One apparent limitation: I couldn’t find any way to tell Fusion 360 CAM that you’re working with a tool that doesn’t need to spin. If you set the spindle speed to 0, it complains that the spindle speed is out of range and won’t generate Gcode. The workaround (thanks NYC CNC) is to set an in-range spindle speed, and then edit the Gcode to remove the spindle commands. That’s messy and error-prone.
The diamond drag engraver is spring-loaded, so the Z depth is not critical. The logo on the left was engraved with a Z depth of only 0.02 inches, while the one on the right used 0.25 inches, about half the available travel of the spring head. The results are practically identical.
Recently I installed a CNC milling machine in the garage, a Tormach PCNC 440. This is the smallest and newest of three CNC mills they manufacture in China but design, QA, and support from Wisconsin. These machines are designed to be affordable but still offer a very usable level of performance. Current models are controlled by an external Linux-based PC built from standard PC components, plus a Mesa 5I25 FPGA-based PCI I/O card, running Tormach’s PathPilot software. This setup replaced an older configuration that ran third-party Mach3 software on a standard PC under a customized version of Windows.
I’m a beginner at machining, and have been taking it slow and easy as I get up to speed on operating the 440. A few days ago I was working with the Tormach Passive Probe. This is a simple mechanical sensor that mounts in the machine’s spindle (where a cutting tool would usually go) and cables up to the controller. This allows the controller to detect the X, Y, and Z locations of surfaces on the work piece or fixtures. It’s one of several ways to get the machine properly lined up to the work.
The probe comes with a prominent warning to disable the spindle before use. Obviously, if the spindle starts to spin with the probe mounted, the probe’s cable is going to get wrapped around the probe and destroyed. Tormach tells me that the warning exists because of a known problem with the older Mach3 software, which could cause the spindle to start running under certain conditions. On the older model mills, there is a control panel switch that locks out the spindle. Since the 440 never used Mach3, Tormach decided to leave out the spindle lockout switch, one of many cost reductions that makes the 440 so affordable. There is still an interlock on the spindle door, so the spindle cannot be activated with the access door open.
Unfortunately, the spindle access door can’t just be left open as a substitute for a spindle lockout switch. The top panel of the optional enclosure kit just clears the spindle with the door closed. With the door open, the machine’s head can’t be lowered into the work area. So, one has no choice but to trust that the controller won’t activate the spindle while you’re using the probe. If you make a mistake and tell the controller to activate the spindle, or if something goes wrong in the controller and it activates the spindle when it shouldn’t, there’s nothing to prevent the spindle from spinning and destroying the probe.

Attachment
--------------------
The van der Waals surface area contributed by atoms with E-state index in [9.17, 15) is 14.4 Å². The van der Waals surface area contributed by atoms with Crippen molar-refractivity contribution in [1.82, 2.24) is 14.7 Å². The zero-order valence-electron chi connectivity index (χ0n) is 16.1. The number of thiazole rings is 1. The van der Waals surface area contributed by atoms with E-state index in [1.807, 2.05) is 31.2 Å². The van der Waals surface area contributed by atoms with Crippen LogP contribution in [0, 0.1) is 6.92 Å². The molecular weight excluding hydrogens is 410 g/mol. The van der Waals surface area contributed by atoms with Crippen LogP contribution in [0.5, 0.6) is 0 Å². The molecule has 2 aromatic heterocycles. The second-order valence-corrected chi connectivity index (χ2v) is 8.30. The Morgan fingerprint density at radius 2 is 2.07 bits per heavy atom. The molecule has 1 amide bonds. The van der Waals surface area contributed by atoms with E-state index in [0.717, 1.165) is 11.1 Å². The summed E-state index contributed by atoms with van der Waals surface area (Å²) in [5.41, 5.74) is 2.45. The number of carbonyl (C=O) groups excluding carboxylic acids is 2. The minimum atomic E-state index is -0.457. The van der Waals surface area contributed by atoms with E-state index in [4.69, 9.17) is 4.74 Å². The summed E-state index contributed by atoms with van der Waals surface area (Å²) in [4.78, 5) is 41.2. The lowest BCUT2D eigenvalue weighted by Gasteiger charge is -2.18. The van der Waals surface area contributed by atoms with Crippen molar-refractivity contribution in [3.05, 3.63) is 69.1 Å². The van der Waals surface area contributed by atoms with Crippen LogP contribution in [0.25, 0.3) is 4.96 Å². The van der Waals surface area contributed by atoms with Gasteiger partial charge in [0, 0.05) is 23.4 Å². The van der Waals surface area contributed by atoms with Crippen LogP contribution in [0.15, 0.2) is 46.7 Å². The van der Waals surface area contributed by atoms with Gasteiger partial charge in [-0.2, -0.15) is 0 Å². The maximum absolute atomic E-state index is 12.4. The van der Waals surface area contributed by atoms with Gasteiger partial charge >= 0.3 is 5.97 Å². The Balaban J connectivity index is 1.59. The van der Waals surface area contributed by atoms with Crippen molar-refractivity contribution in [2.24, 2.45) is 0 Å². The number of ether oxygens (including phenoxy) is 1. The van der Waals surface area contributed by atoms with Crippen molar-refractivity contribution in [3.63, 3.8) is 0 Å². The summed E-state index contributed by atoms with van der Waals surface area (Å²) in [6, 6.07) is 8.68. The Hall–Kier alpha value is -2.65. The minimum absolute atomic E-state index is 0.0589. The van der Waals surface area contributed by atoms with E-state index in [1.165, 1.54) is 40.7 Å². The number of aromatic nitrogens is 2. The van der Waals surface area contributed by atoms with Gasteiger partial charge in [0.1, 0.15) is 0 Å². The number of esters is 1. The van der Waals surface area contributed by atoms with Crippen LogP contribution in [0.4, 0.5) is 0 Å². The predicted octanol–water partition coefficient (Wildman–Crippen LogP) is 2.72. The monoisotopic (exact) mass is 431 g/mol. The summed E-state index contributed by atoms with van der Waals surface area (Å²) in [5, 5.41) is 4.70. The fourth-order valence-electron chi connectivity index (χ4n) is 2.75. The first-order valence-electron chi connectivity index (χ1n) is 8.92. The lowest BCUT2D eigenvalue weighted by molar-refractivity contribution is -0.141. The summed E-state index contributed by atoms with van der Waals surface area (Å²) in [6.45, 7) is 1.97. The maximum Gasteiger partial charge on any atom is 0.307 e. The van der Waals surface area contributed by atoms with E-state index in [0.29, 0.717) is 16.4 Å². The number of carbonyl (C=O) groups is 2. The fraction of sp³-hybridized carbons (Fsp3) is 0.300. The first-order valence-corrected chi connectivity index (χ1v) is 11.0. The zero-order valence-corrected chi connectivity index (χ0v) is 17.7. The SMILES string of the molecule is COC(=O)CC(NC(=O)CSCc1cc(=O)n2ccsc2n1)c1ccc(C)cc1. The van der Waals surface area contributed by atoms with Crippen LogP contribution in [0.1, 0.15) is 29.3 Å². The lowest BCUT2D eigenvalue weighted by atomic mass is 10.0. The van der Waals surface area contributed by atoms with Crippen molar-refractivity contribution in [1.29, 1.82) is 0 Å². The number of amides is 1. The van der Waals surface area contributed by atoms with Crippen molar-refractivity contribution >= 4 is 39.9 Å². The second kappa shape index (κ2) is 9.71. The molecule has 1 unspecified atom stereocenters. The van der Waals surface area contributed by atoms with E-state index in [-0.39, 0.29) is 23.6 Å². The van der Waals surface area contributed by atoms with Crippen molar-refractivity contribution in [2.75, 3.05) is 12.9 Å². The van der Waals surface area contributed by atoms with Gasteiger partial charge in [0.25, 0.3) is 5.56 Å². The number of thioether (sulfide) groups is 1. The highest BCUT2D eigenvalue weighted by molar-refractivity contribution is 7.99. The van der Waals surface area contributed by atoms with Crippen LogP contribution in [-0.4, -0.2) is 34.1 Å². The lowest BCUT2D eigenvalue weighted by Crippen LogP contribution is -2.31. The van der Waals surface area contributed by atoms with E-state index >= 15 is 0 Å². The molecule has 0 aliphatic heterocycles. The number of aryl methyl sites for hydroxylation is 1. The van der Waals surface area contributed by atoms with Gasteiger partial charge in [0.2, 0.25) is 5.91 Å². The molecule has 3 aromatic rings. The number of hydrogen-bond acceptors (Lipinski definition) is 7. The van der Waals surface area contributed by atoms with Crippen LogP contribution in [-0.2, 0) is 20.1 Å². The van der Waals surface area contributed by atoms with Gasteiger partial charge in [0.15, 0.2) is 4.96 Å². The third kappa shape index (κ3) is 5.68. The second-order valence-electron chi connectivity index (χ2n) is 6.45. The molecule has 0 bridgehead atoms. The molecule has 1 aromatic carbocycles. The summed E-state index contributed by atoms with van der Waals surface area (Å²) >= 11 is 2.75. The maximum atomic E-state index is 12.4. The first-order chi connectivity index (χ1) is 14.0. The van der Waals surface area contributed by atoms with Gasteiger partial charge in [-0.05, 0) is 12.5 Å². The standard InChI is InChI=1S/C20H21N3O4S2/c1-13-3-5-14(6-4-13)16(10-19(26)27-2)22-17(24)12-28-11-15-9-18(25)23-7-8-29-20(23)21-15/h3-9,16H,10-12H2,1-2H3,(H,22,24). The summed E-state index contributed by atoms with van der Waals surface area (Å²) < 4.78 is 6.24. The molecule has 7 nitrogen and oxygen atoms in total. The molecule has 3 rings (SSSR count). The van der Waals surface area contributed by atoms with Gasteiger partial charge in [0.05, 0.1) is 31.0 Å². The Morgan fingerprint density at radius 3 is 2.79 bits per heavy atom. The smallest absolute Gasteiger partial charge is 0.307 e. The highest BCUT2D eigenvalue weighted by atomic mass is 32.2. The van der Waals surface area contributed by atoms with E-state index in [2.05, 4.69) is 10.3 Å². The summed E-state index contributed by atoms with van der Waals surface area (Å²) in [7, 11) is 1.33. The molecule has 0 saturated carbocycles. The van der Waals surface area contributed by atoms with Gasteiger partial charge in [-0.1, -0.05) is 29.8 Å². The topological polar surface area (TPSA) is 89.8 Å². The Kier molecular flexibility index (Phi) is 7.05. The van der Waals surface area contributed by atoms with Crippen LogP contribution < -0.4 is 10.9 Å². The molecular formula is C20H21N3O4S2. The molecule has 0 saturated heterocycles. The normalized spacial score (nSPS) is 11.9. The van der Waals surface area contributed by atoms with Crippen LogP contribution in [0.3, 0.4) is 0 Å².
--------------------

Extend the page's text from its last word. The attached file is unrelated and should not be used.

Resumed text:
So, I was working with the probe. I had used it to line up X and Y, and was thinking about Z, when I got interrupted to go out to lunch. I didn’t want to lose my X and Y settings, so I left the machine turned on. When I returned from lunch, this is what I found:
Not only was the cable wrapped around the probe and snapped off where it enters the enclosure, but it had also grabbed and destroyed the armored hose that carries flood coolant. It had thrashed the lightweight fabric bellows that protects the Z axis ways, and also snapped off the expensive ruby-tipped ceramic probe tip. The user interface on the PathPilot screen looked normal but was unresponsive. Crashed.
I don’t know whether this was a one-time glitch (cosmic rays?) or a defect in my hardware or a systematic bug in the PathPilot software. Tormach is investigating, trying to reproduce the problem.
In the meantime, I decided to add my own spindle lockout switch. I consulted the schematic diagram for the mill and noted that the access door interlock switch is in series with the power being supplied to the module that runs the spindle motor. No combination of failures or glitches in the spindle motor driver could cause the spindle to turn when there’s no power being delivered to the driver. This is a very safe design, but it does require an interlock switch and wiring that’s able to handle all the current that the 3/4-horsepower spindle motor can draw. The schematic shows a 6 amp fuse in that circuit. I could add my own switch in series with the door interlock, as long as it could handle the 6 amps. I chose a toggle switch rated at 20 amps, GC Electronics model 35-130, because it was available at my local Fry’s.
The next question was where to mount my lockout switch. Perhaps the most obvious place would be on the side of the mill’s electronics cabinet. That’s where the main power switch is, and also the connector for plugging in the probe’s cable, and several blank panels that appear to be designed for specific future accessories. The needed circuits are readily accessible inside the cabinet on barrier strips, and there’s plenty of clearance inside the cabinet to mount a switch on the side panel. Unfortunately, my garage installation is somewhat crowded and the side panel is not very easy to reach. I worried that I might skip using a lockout switch mounted in that inconvenient location.
The easiest surfaces to reach are on the front of the mill’s enclosure, but all those surfaces are single thicknesses of sheet metal, with the inside being within the splash zone for coolant and chips. Mounting anything electrical there would mean adding a sealed enclosure for it, and finding a clean way to run heavy wires to it. That didn’t seem like the right answer.
Instead, I chose to mount the switch above the spindle motor, right next to the door interlock switch. This should be convenient, because I have to open the spindle door in order to change tools, so I will be in there every time I mount the probe. (When Tormach releases the power drawbar add-on kit, that will no longer be true. I may revisit the lockout switch placement then.) In my junk box I found some 3″x1″ aluminum C-channel. I cut a 1.75″ length of this stock, and mounted the switch on one of the small sides. I drilled two holes through the other small side, and matching holes in the back panel of the spindle enclosure, and mounted the assembly with two bolts. The C-channel is more than stiff enough to support the switch.
The switch has screw terminals, and so does the door interlock switch, so wiring was easy. I just removed one wire from the door interlock switch and moved it to my switch, and added a 6″ jumper of #14 wire between my switch and the door interlock switch.